JavaScript Console Methods (Code Snippets)

JavaScript Console Methods (Code Snippets)

Working on frontend projects can be 100% fun to figure out what is going wrong. That is why browsers now allow you to do all sorts of debug messages from your JavaScript code.

Today I will be going through these and showing what they can look like in a browser console. This blog post will use Chrome as its tool for the screenshots.

And just to try and be fun, these examples all involve a car in some way.


log() is great for general debugging purposes.

console.log("Hey! What's up?");


info() will work exactly the same as a log message but can be filtered in the browser as its own type."The left wheel is turning");


warn() is a great log method to make your message stand out in the console with yellow text and background.

console.warn("The left wheel is not turning");


error() is when you really want to show that something in the app is really not supposed to be doing that action. It will show in the console with red text and background.

console.error("The car has stopped");


table() is fantastic when you want to show a table of an object or JSON blob while debugging.

const carPartVendors = {
  tires: "Michelin",
  engine: "Ford Motor Company",


time() & timeEnd()

These two functions act as a great tool for when you need to establish how long a function or piece of code is taking to run. Just log a time() at the beginning of that code and timeEnd() at the respective end. It will log out a nice elapsed time that passed.

Make sure you use an identifier string when calling both so it knows the name of the time to log against, in our example below we used "ENGINE START TIME" in a piece of code that logs how long it took for the engine to start.
console.time("ENGINE START TIME");
for (let i = 0; i < 10000; i++) {}
console.timeEnd("ENGINE START TIME");


clear() says what it does on the tin, this will clear the current console.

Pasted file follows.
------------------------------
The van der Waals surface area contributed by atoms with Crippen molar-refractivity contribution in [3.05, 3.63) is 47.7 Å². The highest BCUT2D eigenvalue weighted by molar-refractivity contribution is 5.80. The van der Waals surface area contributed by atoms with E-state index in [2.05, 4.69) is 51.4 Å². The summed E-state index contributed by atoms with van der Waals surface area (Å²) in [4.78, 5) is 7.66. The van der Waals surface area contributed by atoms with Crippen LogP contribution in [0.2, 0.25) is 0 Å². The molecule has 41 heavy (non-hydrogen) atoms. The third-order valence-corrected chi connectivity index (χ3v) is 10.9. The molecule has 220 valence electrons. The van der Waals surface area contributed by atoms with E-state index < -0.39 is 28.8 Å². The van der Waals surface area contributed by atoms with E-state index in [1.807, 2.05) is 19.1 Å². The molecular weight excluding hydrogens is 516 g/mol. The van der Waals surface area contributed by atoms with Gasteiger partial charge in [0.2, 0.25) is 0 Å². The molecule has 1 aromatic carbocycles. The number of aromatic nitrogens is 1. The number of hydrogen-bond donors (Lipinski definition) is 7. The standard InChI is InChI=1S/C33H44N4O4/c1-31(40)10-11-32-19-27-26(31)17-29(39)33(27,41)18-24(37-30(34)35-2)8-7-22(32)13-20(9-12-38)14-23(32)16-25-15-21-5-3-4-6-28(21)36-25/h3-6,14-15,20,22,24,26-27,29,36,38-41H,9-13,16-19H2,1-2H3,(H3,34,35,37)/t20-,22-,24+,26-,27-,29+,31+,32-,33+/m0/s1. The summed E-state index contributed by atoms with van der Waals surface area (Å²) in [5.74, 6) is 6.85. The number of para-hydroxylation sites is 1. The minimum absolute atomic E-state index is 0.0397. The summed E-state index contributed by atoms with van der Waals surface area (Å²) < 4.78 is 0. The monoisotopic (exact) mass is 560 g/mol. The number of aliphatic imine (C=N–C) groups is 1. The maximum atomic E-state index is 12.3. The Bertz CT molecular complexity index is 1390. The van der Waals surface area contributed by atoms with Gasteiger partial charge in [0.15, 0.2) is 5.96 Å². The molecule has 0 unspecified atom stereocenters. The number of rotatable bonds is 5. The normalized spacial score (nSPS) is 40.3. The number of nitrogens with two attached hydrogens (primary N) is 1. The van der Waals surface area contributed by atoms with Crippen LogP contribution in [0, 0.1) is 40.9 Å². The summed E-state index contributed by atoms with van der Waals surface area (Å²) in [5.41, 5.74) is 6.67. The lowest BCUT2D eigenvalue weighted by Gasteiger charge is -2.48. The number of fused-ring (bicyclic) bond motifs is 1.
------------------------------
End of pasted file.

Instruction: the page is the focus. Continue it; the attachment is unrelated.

console.log("The Engine has stopped running");
console.log("The Engine has started again");

group() and groupEnd()

group() is a handy function for when you want to group a variety of log messages that occur during the same process and then display in a dropdown in the console.

Start off by making a group using and providing it a string for the group name, then once you have logged all the info you want to collate use console.groupEnd() to end the group collection and output to the console window."Engine Stats");
console.log("Manufacturer: Ferrari");
console.log("Fuel Type: Petrol");
console.log("Valves No: 32");
console.groupEnd();"Tyre Stats");
console.log("Manufacturer: Michelin");
console.log("Width (mm): 224");
console.log("Radial Construction: R");


assert() is a great way to test out if the result of an action in JavaScript is producing the outcome you expected.

const addPassenger = (originalAmount, additionalAmount) =>{
	return originalAmount + additionalAmount
console.assert(addPassenger(1, 3) === 3, "Passengers count is not 3");


count() is a fantastic little console function that will count the number of times it has been called, if you also provide it a label it will add the count to that label only.

const exec = (carPart) => console.count(carPart);

exec(); // count should be 2 in console as exec has been called twice

Custom Colours

This one is my favourite, I remember when I made my first logging js library to capture all my logs in an application and when in a dev mode send them to the console otherwise store them in a database for later debugging issues.

The best part was making custom logs with emojis and colours in them to really brighten up the console window. Most people will never see this extra bit of work but when I see it in codebases I always get a smile on my face.

console.log("Car Running"); // No Colour
console.log("%cEngine 1 Status %cOffline", "color: white", "color: red");
console.log("%cEngine 2 Status %cOnline", "color: white", "color: green");

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